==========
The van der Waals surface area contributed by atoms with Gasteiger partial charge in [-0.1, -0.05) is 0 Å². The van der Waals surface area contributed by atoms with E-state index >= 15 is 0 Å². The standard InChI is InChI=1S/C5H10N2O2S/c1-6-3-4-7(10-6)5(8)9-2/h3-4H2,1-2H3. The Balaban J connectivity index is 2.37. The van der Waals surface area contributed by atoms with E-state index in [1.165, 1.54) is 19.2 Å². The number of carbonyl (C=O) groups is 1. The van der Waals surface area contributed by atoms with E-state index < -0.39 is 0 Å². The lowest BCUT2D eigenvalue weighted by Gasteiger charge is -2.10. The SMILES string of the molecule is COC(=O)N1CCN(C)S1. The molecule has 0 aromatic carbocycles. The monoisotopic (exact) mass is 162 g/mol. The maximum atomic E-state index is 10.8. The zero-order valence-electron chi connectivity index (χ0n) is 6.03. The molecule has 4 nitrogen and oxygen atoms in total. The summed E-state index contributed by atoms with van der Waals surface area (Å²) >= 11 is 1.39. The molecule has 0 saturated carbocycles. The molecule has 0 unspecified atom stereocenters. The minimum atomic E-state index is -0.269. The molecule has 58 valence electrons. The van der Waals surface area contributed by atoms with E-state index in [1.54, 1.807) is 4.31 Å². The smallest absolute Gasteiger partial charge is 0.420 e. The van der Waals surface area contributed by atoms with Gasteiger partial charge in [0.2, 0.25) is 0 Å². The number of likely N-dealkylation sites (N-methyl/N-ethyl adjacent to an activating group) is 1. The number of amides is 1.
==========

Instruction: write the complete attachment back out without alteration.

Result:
The van der Waals surface area contributed by atoms with Gasteiger partial charge in [-0.1, -0.05) is 0 Å². The van der Waals surface area contributed by atoms with E-state index >= 15 is 0 Å². The standard InChI is InChI=1S/C5H10N2O2S/c1-6-3-4-7(10-6)5(8)9-2/h3-4H2,1-2H3. The Balaban J connectivity index is 2.37. The van der Waals surface area contributed by atoms with E-state index in [1.165, 1.54) is 19.2 Å². The number of carbonyl (C=O) groups is 1. The van der Waals surface area contributed by atoms with E-state index < -0.39 is 0 Å². The lowest BCUT2D eigenvalue weighted by Gasteiger charge is -2.10. The SMILES string of the molecule is COC(=O)N1CCN(C)S1. The molecule has 0 aromatic carbocycles. The monoisotopic (exact) mass is 162 g/mol. The maximum atomic E-state index is 10.8. The zero-order valence-electron chi connectivity index (χ0n) is 6.03. The molecule has 4 nitrogen and oxygen atoms in total. The summed E-state index contributed by atoms with van der Waals surface area (Å²) >= 11 is 1.39. The molecule has 0 saturated carbocycles. The molecule has 0 unspecified atom stereocenters. The minimum atomic E-state index is -0.269. The molecule has 58 valence electrons. The van der Waals surface area contributed by atoms with E-state index in [1.54, 1.807) is 4.31 Å². The smallest absolute Gasteiger partial charge is 0.420 e. The van der Waals surface area contributed by atoms with Gasteiger partial charge in [0.2, 0.25) is 0 Å². The number of likely N-dealkylation sites (N-methyl/N-ethyl adjacent to an activating group) is 1. The number of amides is 1.